The videos could not be independently verified.
Marea is a relatively quiet farming village in the Aleppo countryside that was not known for being a hub of rebel activity, although one rebel group runs a prison in one of the village's schools.
"Since the strike, all I can hear outside are cars coming and going," Abu al-Hassan said. "Actually, most of them are going."
In Lebanon, officials said fighting broke out Monday night between supporters and opponents of Assad in the northern city of Tripoli and it continued into Tuesday. They spoke on condition of anonymity because they were not authorized to speak to the media.
The mostly Sunni city also saw gun battles in May, when fighting over Syria killed eight people. The latest clashes are between gunmen from the Sunni neighborhood of Jabal Mohsen and the next door district of Bab Tabbaneh, which is mostly populated by followers of the Alawite sect, an offshoot of Shiite Islam.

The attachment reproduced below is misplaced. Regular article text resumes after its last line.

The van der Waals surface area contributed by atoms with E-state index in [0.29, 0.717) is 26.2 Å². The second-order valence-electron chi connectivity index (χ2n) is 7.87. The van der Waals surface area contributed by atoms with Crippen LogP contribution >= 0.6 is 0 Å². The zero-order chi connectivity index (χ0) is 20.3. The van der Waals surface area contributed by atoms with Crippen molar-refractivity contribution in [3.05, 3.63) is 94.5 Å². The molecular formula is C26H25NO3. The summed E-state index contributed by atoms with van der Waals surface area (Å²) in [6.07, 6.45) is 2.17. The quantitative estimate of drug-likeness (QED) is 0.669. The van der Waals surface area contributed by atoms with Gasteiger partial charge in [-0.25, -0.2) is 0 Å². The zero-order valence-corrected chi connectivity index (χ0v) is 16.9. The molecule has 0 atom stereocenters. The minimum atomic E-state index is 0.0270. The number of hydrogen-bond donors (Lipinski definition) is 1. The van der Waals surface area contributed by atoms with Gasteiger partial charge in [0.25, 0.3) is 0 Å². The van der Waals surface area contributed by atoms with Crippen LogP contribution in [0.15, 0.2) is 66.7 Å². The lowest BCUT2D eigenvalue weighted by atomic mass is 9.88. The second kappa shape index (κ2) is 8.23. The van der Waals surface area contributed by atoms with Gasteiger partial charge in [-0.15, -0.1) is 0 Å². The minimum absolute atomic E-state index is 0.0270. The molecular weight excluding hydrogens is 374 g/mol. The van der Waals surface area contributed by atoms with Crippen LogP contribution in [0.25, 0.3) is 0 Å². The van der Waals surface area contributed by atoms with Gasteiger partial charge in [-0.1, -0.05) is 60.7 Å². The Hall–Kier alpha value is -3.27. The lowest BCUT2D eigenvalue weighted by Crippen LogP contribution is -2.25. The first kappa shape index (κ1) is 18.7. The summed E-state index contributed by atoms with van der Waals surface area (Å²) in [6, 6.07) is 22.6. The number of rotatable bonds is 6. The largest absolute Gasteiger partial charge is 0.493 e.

Assad is a member of Syria's Alawite minority, while rebels fighting his regime are predominantly Sunnis.
The streets around the two districts were sealed off by roadblocks to keep people away from the line of snipers' fire, but life went on normally in the rest of the city despite the occasional sound of gunfire.
Associated Press writers Ben Hubbard in Gaziantep, Turkey, and Bassem Mroue, in Tripoli, Lebanon, contributed to this report.